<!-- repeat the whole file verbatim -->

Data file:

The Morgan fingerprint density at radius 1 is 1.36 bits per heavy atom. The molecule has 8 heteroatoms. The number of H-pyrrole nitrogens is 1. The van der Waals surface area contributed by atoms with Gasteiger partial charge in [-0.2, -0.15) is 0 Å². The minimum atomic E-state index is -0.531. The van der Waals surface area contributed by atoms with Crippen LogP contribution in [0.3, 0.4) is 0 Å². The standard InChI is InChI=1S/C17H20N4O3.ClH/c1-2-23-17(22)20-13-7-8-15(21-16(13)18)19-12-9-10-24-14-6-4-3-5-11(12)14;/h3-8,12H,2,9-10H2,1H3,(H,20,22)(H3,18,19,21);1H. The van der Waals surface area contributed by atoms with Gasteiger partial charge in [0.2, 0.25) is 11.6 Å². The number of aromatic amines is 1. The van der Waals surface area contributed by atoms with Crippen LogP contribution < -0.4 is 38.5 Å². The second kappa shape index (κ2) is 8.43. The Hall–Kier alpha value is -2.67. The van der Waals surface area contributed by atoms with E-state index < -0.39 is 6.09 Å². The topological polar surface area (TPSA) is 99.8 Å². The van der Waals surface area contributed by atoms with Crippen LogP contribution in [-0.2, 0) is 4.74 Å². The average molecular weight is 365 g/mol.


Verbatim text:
The Morgan fingerprint density at radius 1 is 1.36 bits per heavy atom. The molecule has 8 heteroatoms. The number of H-pyrrole nitrogens is 1. The van der Waals surface area contributed by atoms with Gasteiger partial charge in [-0.2, -0.15) is 0 Å². The minimum atomic E-state index is -0.531. The van der Waals surface area contributed by atoms with Crippen LogP contribution in [0.3, 0.4) is 0 Å². The standard InChI is InChI=1S/C17H20N4O3.ClH/c1-2-23-17(22)20-13-7-8-15(21-16(13)18)19-12-9-10-24-14-6-4-3-5-11(12)14;/h3-8,12H,2,9-10H2,1H3,(H,20,22)(H3,18,19,21);1H. The van der Waals surface area contributed by atoms with Gasteiger partial charge in [0.2, 0.25) is 11.6 Å². The number of aromatic amines is 1. The van der Waals surface area contributed by atoms with Crippen LogP contribution < -0.4 is 38.5 Å². The second kappa shape index (κ2) is 8.43. The Hall–Kier alpha value is -2.67. The van der Waals surface area contributed by atoms with E-state index < -0.39 is 6.09 Å². The topological polar surface area (TPSA) is 99.8 Å². The van der Waals surface area contributed by atoms with Crippen LogP contribution in [-0.2, 0) is 4.74 Å². The average molecular weight is 365 g/mol.